Find the envelope with the excerpts in them and lay them on the table in front of you.
Figure out a mini-conceptual schema based on that theme by grouping together those excerpts that say the same thing.
Do this for each article and book that you have in your stack of literature. Step Four: Code the literature: Get out a pair of scissors and cut each excerpt out. Print this out, and cut the titles into individual slips of paper.
Take the slips of paper to a table or large workspace and figure out the best way to organize them.
Step Three: Find relevant excerpts in your books and articles: Skim the contents of each book and article and look specifically for these five things: 1.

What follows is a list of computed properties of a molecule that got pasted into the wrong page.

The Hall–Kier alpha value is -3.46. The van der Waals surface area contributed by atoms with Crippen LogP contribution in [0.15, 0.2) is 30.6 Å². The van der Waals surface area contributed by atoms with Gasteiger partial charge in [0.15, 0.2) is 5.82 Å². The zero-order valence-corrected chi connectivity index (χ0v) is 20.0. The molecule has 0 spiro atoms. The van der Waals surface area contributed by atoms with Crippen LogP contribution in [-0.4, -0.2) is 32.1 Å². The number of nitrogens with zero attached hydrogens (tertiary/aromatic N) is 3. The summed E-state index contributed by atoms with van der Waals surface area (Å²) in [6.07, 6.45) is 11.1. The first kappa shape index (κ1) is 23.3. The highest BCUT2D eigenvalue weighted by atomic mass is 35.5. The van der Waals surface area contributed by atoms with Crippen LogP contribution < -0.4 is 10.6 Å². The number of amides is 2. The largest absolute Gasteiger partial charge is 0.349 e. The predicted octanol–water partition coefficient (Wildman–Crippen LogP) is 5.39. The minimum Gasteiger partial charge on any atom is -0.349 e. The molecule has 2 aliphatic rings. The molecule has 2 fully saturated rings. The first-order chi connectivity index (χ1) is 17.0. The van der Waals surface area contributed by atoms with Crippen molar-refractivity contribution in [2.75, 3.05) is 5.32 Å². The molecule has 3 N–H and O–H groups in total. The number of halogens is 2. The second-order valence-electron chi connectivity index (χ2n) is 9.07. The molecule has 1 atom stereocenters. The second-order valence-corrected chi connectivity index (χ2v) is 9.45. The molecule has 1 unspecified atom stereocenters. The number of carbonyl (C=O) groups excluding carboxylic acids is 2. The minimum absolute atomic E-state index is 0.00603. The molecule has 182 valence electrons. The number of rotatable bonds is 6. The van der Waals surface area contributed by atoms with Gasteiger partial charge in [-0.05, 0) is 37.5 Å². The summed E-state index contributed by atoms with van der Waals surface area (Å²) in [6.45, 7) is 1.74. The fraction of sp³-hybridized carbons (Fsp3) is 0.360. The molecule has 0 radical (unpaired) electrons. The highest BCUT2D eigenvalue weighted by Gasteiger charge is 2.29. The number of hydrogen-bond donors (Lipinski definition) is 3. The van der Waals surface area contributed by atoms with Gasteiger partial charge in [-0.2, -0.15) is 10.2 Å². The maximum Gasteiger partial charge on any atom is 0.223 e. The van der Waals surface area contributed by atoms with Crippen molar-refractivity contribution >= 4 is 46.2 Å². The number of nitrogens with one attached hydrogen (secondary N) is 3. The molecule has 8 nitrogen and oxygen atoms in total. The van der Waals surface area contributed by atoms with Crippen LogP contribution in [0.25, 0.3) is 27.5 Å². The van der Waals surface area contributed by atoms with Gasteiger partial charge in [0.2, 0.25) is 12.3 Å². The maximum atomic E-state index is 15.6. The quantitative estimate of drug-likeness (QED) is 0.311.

Claims, conclusions, and findings about the constructs you are investigating 2. Calls for follow-up studies relevant to your project 4. Disagreement about the constructs you are investigating When you find any of these five things, type the relevant excerpt directly into a Word document. If there are excerpts that you can’t figure out where they belong, separate those and go over them again at the end to see if you need new categories.
Don’t summarize, as summarizing takes longer than simply typing the excerpt. When you finish, place each stack of notes into an envelope labeled with the name of the theme.
Make sure to note the name of the author and the page number following each excerpt. Step Five: Create Your Conceptual Schema: Type, in large font, the name of each of your coded themes.